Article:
MediaGuardian's digital media columnist Jeff Jarvis has written an opinion piece today about why he revealed on his blog that he had prostate cancer.
Jarvis admits he risks becoming "merely a medical and emotional exhibitionist" and has "violated my own privacy to an extreme" but he makes much wider points about the benefits of openness and transparency on the web.
He writes: "By revealing my cancer, I realise benefits, and so can society: if one man's story motivates just one more who has the disease to get tested and discover it, then it is worth the price of embarrassment. If many people who have a condition can now share information about their lifestyles and experience, then perhaps the sum of their data can add up to new medical knowledge. I predict a day when to keep such information private will be seen by society as being selfish.
"Collectively, we will use the internet's ability to gather, share and analyse what we know to build greater value than we could on our own. That is the principle of transparency that I want companies and governments to heed: that openness in their information and actions must become their default, that holding secrets only breeds mistrust and robs them and us of the value that comes from sharing.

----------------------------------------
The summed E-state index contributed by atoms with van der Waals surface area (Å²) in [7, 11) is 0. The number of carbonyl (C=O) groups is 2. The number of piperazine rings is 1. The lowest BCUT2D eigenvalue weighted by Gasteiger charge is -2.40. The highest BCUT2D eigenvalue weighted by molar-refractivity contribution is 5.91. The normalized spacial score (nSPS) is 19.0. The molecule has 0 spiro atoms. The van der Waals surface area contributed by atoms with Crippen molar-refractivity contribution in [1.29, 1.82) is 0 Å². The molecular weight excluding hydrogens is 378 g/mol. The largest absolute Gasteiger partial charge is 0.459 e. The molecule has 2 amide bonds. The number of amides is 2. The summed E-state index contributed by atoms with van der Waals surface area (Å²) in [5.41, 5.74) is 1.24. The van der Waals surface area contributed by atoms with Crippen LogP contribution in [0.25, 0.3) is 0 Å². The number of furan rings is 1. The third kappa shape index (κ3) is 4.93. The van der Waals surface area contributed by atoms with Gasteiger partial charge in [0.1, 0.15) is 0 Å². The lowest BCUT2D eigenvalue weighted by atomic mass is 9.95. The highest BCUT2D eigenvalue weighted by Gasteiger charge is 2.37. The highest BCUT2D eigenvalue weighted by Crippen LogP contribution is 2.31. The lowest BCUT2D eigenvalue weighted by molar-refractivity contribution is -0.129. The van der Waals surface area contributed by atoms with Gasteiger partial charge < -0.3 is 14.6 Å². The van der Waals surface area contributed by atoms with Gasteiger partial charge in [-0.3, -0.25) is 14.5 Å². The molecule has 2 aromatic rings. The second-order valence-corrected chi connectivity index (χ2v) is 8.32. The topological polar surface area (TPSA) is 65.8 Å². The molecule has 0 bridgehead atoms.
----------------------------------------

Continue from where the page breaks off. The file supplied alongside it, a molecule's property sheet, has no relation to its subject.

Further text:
"I believe this openness at the source will become a critical element in a new, linked ecosystem of news, as institutions and individuals will be expected to provide maximal information on the web. Such open intelligence also allows an unlimited number of watchdogs on those in power, helping to bring about a new, collaborative – and ultimately, I hope, more effective and efficient – system of journalism.
"So for me, transparency is a necessary ethic of the age. That is why I used my medium, my blog, to share my prostate cancer. If I believe in the value of publicness, how could I not?"
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